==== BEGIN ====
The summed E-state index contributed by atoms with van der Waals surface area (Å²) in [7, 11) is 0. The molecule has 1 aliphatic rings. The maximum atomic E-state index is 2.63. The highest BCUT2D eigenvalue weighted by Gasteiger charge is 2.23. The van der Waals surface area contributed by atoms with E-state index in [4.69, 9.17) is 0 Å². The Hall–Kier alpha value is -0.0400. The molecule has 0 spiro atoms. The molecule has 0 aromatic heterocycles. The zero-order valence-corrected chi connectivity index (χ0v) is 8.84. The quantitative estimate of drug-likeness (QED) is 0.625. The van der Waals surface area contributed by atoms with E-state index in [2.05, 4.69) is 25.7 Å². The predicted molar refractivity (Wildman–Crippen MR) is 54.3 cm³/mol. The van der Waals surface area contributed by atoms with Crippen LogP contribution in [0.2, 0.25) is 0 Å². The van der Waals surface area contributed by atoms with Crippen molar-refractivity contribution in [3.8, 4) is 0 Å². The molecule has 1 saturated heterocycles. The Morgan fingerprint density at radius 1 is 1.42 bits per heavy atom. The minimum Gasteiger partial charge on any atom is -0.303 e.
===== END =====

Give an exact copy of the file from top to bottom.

The summed E-state index contributed by atoms with van der Waals surface area (Å²) in [7, 11) is 0. The molecule has 1 aliphatic rings. The maximum atomic E-state index is 2.63. The highest BCUT2D eigenvalue weighted by Gasteiger charge is 2.23. The van der Waals surface area contributed by atoms with E-state index in [4.69, 9.17) is 0 Å². The Hall–Kier alpha value is -0.0400. The molecule has 0 spiro atoms. The molecule has 0 aromatic heterocycles. The zero-order valence-corrected chi connectivity index (χ0v) is 8.84. The quantitative estimate of drug-likeness (QED) is 0.625. The van der Waals surface area contributed by atoms with E-state index in [2.05, 4.69) is 25.7 Å². The predicted molar refractivity (Wildman–Crippen MR) is 54.3 cm³/mol. The van der Waals surface area contributed by atoms with Crippen LogP contribution in [0.2, 0.25) is 0 Å². The van der Waals surface area contributed by atoms with Crippen molar-refractivity contribution in [3.8, 4) is 0 Å². The molecule has 1 saturated heterocycles. The Morgan fingerprint density at radius 1 is 1.42 bits per heavy atom. The minimum Gasteiger partial charge on any atom is -0.303 e.